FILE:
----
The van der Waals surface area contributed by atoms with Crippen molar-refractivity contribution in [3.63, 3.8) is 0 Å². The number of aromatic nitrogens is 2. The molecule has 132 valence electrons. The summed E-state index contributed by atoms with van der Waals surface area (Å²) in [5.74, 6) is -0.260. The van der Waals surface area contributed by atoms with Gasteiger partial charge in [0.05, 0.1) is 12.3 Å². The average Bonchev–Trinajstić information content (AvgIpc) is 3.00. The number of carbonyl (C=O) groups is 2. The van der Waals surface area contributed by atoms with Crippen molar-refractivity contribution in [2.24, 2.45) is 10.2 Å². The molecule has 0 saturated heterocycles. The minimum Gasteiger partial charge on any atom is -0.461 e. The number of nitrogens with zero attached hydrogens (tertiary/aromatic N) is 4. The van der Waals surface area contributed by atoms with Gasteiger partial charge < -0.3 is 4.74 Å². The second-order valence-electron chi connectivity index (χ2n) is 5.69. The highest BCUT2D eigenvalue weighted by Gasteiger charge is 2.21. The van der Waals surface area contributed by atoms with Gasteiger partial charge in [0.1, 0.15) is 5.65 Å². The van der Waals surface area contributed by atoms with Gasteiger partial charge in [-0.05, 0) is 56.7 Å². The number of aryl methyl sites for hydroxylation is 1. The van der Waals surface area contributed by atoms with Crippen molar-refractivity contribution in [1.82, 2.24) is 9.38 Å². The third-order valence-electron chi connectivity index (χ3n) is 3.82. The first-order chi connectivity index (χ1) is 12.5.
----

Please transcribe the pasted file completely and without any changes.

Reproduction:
The van der Waals surface area contributed by atoms with Crippen molar-refractivity contribution in [3.63, 3.8) is 0 Å². The number of aromatic nitrogens is 2. The molecule has 132 valence electrons. The summed E-state index contributed by atoms with van der Waals surface area (Å²) in [5.74, 6) is -0.260. The van der Waals surface area contributed by atoms with Gasteiger partial charge in [0.05, 0.1) is 12.3 Å². The average Bonchev–Trinajstić information content (AvgIpc) is 3.00. The number of carbonyl (C=O) groups is 2. The van der Waals surface area contributed by atoms with Crippen molar-refractivity contribution in [2.24, 2.45) is 10.2 Å². The molecule has 0 saturated heterocycles. The minimum Gasteiger partial charge on any atom is -0.461 e. The number of nitrogens with zero attached hydrogens (tertiary/aromatic N) is 4. The van der Waals surface area contributed by atoms with Gasteiger partial charge < -0.3 is 4.74 Å². The second-order valence-electron chi connectivity index (χ2n) is 5.69. The highest BCUT2D eigenvalue weighted by Gasteiger charge is 2.21. The van der Waals surface area contributed by atoms with Gasteiger partial charge in [0.1, 0.15) is 5.65 Å². The van der Waals surface area contributed by atoms with Gasteiger partial charge in [-0.05, 0) is 56.7 Å². The number of aryl methyl sites for hydroxylation is 1. The van der Waals surface area contributed by atoms with Crippen molar-refractivity contribution in [1.82, 2.24) is 9.38 Å². The third-order valence-electron chi connectivity index (χ3n) is 3.82. The first-order chi connectivity index (χ1) is 12.5.